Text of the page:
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Killing Vampire Power & Saving Money

Learn how smart power strips work to kill vampire power in your home.  Warning:  contains humor.

Light Switches Can Be Big Sources of Leaks

Posted in: video

Here's an interesting video from our friends at Energy Vanguard that shows how much air can leak through simple things like light switches.

Energy: Where's it Come From and Where Does it Go?

Posted in: infographic

Ever wonder where our country's energy comes from and goes to? This fascinating map from the Lawrence Livermore Laboratory shows in simple graphic terms where we generate energy and how much of it goes to various sectors. One of the fascinating aspects of this is everything you see in gray--"Rejected Energy." What this really means is waste. Particularly in electricity, as much as 2/3 of all the energy created is lost during transmission and via other means before it actually does any work. All the more reason to generate your electricity right at home on your roof. 

Air Sealing Where it Counts

The graph below shows which structural air-leaks drive up energy costs the most, allowing you to maximize efforts toward reinforcing your home's building envelope. 

This image comes from http://www.builderonline.com/energy-efficientconstruction/5-penetrations-that-provide-the-most-bang-for-your-air-sealing-buck.aspx 

Air Sealing Where it Counts

The graph below shows which structural air-leaks drive up energy costs the most, allowing you to maximize efforts toward reinforcing your home's building envelope. 

This image comes from http://www.builderonline.com/energy-efficientconstruction/5-penetrations-that-provide-the-most-bang-for-your-air-sealing-buck.aspx 

Air Sealing Where it Counts

The graph below shows which structural air-leaks drive up energy costs the most, allowing you to maximize efforts toward reinforcing your home's building envelope. 

This image comes from http://www.builderonline.com/energy-efficientconstruction/5-penetrations-that-provide-the-most-bang-for-your-air-sealing-buck.aspx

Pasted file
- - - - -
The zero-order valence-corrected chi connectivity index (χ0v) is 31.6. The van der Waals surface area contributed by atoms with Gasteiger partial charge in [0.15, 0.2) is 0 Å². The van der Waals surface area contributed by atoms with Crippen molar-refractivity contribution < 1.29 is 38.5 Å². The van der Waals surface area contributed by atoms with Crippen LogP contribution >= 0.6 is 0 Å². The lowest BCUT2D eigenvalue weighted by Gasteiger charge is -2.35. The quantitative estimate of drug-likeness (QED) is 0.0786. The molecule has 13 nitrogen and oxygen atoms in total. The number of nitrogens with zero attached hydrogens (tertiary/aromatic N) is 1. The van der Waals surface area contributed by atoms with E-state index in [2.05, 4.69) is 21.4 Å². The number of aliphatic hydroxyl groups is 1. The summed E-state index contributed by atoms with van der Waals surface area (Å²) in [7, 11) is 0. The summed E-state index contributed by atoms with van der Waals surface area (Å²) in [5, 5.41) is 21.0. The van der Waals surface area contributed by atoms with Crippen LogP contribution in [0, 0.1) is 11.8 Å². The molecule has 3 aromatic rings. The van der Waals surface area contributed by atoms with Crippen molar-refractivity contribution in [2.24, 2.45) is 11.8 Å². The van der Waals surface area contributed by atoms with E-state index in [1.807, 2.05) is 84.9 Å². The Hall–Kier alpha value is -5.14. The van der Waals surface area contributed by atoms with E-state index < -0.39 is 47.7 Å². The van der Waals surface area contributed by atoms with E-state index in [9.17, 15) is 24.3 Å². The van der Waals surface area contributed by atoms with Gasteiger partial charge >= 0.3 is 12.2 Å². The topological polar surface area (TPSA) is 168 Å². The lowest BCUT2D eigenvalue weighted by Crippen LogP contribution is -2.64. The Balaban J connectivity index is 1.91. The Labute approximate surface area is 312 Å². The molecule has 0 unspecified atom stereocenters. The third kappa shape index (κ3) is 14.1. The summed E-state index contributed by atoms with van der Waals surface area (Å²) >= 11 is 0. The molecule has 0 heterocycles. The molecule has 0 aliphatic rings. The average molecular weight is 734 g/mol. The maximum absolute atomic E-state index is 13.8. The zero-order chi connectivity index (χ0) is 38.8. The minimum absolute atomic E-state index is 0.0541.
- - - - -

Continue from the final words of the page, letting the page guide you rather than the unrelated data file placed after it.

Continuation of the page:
Think You Need New Windows? Not So Fast.

It speaks to the marketing savvy of window manufacturers and installers that, when faced with drafty rooms or high energy bills, most homeowners typically think that the best solution would be new replacement windows. While energy efficient replacement windows will likely lead to improved comfort and lower utility bills, the truth is that there are many far more cost effective solutions to improve your home’s comfort and energy efficiency.

Is Your Insulation Working? Find Out with an Energy Audit.

Winter's coming. It's already heating season. So how do you save money on heating costs? You've got to own your heat. Simple as that. You've paid for all that warm air already, so it doesn't make much sense to waste it now.

A simple enough premise - it's the application that gets complicated. We (and most building science experts) strongly recommend air sealing and insulation as high priority measures to make your home use less energy, make you more comfortable, and make the planet happy.

5 Ways a Home Energy Audit Will Improve Your Life.

You may have heard about home energy audits before, but maybe you're not quite sure that you need one. After all, your home is relatively new. It's pretty comfortable most of the time, and your utility bills aren't that bad. Maybe you've switched out your incandescent light bulbs for CFLs, and upgraded to a low flow showerhead, so figure there's not much more you can do. 

Well, there's a lot more to home energy than lightbulbs and solar panels, and a home energy audit is the place to begin. Here are 5 ways that a home energy audit from a certified home energy auditor will likely improve your life -- right away.

Upgrade Your Refrigerator, Save Money Twice.

One of the biggest energy guzzlers in your home (besides, most likely, your thermal envelope, which lets expensive conditioned air escape through air leaks and poorly insulated walls) is the refrigerator. Upgrading it, believe it or not, can save you a bundle of money in the long run, as long as you don't simply put your old fridge down in the basement and plug it back in. Now, before you balk at the high upfront cost of replacing your fridge, let us explain why we (admittedly, energy-efficiency/penny-pinching geeks) think it's a good idea: